this is the long version of a review of stallone's latest "rambo" film that i wrote for the post- and had to be published in a much more abridged version
Rambo Ends the Burmese Civil War
The fourth installment of the series is the smartest stupid movie ever
For a while, American film studios had stumbled into a period of producing thoughtful and entertaining thrillers about international politics like “Syriana,” “The Constant Gardener,” and “Children of Men.” Those precious years has slipped behind us, our theatres now clogged with such pretentious fair as “Lions and Lambs,” “The Kite Runner,” and “Redacted.” In this dark time, one film stands alone as a beacon of light: “Rambo,” the fourth installment of the infamous Sylvester Stallone films that began with 1982’s “First Blood.” “Rambo” continues the series’ legacy of faux-political action films whose exploitative violence problematizes their good intentions. In “First Blood,” Rambo comes home from the Vietnam War haunted by post-traumatic stress disorder and unable to resume a normal civilian life. When some redneck cops try to start trouble with him, a mini war breaks out between a man who destroyed his humanity for his country and his unappreciative fellow Americans. Naturally, this thoughtful message gets buried deep beneath a pile of bodies.
This time around, Rambo has “gone native,” living in solitude in Thailand when he is approached by Christian missionaries who want to hire Rambo to ferry them up river to Burma where they deliver medicine and Bibles to the Karen people, who, as everyone on this campus knows, have been brutally oppressed by the Burmese government for nearly 60 years. The film’s brilliance is expressed in an exchange between Rambo and the arrogant head missionary who says that they are going to Burma “change peoples lives,” to which Rambo responds:
“Are you bringing weapons?”
“Of course not.”
“Then you’re not changing anything.”
What “Rambo” reminds us of is that, as Mao put it, “Political power comes from the barrel of a gun,” not from the well-wishing of NGO’s. “Rambo” should be commended for its borderline-parodical portrayal of these liberal Christian missionaries whose talk of pacifism and “making a difference” really does ring hollow next to the film’s excessive violence. When the Burmese army (of course) captures the missionaries, it is up to Rambo and a weirdly-multicultural team of mercenaries to go rescue them and strike a blow for the Karen people in the Burmese civil conflict along the way, like some vigilante United Nations task force.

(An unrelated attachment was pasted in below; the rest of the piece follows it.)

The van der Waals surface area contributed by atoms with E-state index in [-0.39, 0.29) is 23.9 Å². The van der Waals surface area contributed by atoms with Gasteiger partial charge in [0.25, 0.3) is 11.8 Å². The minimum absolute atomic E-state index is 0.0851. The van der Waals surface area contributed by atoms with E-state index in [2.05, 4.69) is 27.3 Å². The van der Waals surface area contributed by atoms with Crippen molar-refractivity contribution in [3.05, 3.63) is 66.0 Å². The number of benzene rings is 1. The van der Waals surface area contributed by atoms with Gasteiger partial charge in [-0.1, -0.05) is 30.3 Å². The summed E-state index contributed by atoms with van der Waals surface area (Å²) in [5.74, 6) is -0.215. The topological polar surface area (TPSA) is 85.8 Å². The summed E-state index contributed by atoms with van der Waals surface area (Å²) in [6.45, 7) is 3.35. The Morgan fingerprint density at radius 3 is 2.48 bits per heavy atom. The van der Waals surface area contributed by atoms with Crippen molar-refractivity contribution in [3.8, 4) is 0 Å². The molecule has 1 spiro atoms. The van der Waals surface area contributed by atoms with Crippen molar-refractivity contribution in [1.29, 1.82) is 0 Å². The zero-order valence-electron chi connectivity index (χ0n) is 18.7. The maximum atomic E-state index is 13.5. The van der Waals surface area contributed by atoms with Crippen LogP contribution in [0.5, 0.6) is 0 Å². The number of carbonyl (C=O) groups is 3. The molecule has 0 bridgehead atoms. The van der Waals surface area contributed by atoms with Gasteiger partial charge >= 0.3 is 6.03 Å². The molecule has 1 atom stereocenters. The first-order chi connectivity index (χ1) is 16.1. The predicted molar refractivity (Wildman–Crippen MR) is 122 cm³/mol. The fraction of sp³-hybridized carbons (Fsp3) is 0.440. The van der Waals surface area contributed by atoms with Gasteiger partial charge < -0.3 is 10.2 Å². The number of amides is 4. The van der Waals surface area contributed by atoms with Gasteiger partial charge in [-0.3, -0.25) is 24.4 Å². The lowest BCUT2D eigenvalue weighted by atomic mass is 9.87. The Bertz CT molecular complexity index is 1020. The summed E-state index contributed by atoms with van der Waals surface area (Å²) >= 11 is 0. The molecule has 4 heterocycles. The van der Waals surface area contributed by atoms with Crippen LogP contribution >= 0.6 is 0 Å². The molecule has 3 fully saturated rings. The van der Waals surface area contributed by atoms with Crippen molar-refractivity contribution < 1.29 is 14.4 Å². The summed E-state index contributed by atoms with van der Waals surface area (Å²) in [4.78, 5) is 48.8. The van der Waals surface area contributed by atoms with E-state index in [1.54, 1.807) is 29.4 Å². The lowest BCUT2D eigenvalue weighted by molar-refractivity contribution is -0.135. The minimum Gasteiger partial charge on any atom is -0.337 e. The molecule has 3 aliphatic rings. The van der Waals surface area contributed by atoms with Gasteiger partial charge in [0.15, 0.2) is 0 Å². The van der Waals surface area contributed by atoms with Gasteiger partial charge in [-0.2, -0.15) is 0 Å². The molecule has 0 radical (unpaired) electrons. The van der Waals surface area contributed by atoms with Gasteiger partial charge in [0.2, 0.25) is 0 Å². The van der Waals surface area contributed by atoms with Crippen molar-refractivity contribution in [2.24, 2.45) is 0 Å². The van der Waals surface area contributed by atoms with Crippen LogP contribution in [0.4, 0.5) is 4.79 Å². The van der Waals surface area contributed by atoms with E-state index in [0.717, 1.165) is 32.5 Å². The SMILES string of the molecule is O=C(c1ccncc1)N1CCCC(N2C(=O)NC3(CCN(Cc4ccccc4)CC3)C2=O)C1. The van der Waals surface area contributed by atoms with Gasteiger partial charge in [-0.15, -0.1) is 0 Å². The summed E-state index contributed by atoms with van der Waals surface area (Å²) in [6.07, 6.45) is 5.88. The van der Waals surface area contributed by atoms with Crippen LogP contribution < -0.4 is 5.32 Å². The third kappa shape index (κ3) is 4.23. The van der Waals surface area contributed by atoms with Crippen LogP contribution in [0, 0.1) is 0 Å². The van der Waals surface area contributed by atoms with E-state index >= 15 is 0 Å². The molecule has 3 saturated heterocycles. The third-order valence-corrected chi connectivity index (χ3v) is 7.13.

“Rambo” is by far the most violent film in the series. The battle scenes are an overwhelming spectacle. Fire and computer-generated blood are everywhere. Children are dismembered. Men are eaten alive by animals. Bodies are rearranged most creative ways imaginable. With their quick cuts and boundless grotesquery, these scenes are halfway between Sergei Eisenstein and Hieronymus Bosch. Sure, it is pure violence offered up for uncritical consumption as entertainment, and it is not even good filmmaking. But, these scenes are nonetheless captivating, especially when, after the nearly avant-garde montages of horror end, they are capped off with genre clichés (swelling music, close-ups of emotionally fraught faces heroically blackened with blood and grime) that feel strangely out of place, as though the whole film were some kind of perverse, high-concept parody.
Don’t get me wrong: “Rambo” is a stupid and exploitative film. Women exist only to be rescued (if they’re white) or to be gang raped (if they’re not). The plot is not really about the Burmese civil war at all, but about the white people who get entangled in it, and the Burmese themselves are portrayed not so much as people but as masses of brown flesh to be butchered in the most spectacular way possible—or as butchers themselves. The only significant Burmese character is the brooding, silent (or at least un-subtitled) Burmese army officer who acts as ringmaster of the genocide. With burning villages reflecting in his aviator sunglasses, he is a serviceable villain, but his portrayal as a pederast is the film’s least tasteful gesture.
Nonetheless, there are penetrating moments of truth scattered amidst the blood and rubble. When Rambo says to a mercenary, “Live for nothing or die for something,” he names precisely what is prohibited by the self-designated forces of “progress” today. Today one is free to do anything but die for a cause, and to believe in anything except that which you might have to kill for, or else one is labeled an “extremist.” Meanwhile, the ongoing dirty work of politics is farmed out to the armies of other countries, or done with advanced weapons technology that keep our beautiful souls at a safe distance. Perhaps the only way to get Rambo’s valuable message across in theatres today, when soft-headed liberals have monopolized “serious” films, is to disguise it in a dumb action flick.